When Does Futurism = Arrogance?
I am in the midst of reading Charles Stross’s Accelerando, which is a book dealing with the development of the Singularity. This is my second attempt at a Stross novel, the first being Halting State which was written in second person, which is an immediate deal-breaker for me. I’m having a bit of trouble with this one, too, and I’m trying to put my finger on why.
Part of it is that the main character (in this part of the book, anyway), Manfred Macx, is a sort of techno-bohemian philanthropist who has cast off the ‘shackles’ of capitalist society and lives by coming up with random patent ideas, patenting them, and then giving them away to start-ups who can use them in exchange for permanent favors. So, while he has no money, he has everything he needs. Skipping past the implausibility of this scheme or, at least, it being completely implausible for anyone who isn’t as brilliant as Macx, I get the sense in this book that I’m being sold something. I’m supposed to buy into Macx philosophy and think he’s really cool; furthermore, I’m supposed to get excited or accept the inevitability of the Singularity.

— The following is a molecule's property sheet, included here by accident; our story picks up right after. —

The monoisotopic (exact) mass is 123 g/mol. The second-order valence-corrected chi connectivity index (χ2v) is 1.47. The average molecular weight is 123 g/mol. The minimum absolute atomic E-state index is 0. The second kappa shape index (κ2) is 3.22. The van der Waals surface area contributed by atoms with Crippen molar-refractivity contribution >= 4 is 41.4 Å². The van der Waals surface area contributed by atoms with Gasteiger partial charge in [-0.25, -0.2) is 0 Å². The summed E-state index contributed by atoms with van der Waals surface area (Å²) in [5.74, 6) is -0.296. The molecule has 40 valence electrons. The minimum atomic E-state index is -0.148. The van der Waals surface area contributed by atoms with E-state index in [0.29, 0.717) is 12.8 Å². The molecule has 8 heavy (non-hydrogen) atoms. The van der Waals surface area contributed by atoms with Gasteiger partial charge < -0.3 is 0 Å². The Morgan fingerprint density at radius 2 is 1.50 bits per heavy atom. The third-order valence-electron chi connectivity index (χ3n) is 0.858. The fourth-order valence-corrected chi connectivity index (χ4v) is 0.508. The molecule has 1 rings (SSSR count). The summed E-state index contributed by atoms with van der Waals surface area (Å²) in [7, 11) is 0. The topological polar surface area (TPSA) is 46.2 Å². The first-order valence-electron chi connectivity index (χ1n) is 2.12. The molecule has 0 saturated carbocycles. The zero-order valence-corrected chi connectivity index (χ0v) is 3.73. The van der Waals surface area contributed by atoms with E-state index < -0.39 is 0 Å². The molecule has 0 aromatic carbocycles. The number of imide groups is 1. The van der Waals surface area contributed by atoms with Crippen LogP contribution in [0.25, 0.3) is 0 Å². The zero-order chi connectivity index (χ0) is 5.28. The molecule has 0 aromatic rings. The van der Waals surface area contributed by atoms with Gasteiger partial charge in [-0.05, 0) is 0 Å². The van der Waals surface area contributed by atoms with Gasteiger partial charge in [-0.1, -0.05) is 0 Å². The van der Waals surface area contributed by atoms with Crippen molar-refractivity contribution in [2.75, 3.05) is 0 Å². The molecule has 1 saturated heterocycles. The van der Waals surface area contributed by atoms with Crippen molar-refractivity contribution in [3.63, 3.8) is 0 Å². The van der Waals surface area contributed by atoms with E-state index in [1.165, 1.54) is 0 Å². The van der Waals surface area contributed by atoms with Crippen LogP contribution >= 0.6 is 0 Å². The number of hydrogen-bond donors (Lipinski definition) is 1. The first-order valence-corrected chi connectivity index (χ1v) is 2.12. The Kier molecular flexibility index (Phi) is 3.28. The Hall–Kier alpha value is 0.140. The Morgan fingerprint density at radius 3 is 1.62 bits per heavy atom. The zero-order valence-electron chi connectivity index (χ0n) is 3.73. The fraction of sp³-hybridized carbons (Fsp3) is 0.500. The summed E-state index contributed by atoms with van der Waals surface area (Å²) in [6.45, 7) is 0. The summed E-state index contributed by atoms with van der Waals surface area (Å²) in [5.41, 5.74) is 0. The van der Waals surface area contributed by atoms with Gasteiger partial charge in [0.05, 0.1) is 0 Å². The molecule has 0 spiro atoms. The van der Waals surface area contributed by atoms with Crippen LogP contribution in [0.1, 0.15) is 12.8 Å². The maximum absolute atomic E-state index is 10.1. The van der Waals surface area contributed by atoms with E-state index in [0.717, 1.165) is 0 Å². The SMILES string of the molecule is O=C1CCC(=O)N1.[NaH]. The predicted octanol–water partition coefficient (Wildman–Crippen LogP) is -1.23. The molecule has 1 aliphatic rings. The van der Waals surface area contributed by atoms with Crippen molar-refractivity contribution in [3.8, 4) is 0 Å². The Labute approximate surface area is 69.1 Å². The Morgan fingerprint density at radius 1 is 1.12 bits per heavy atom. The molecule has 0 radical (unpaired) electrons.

I do not do either of those things.
There is a pretty robust argument out there (one I ascribe to, incidentally) that suggests the Singularity will never actually happen. I don’t especially want to get into the debate here; a cursory read of the wikipediea entry on the singularity can give you the basic overview – draw your own conclusions. The thing I want to discuss here is the attitude that comes along with certain futurists that proclaim the Good News of this or that technological innovation. They often are as evangelical as any given Bible-thumping born-again, proclaiming the inevitability of their particular technological hobby-horse’s supremacy with all the zeal of a cult follower. Those who disagree are fools, or anti-science, or hopelessly misled (the poor things).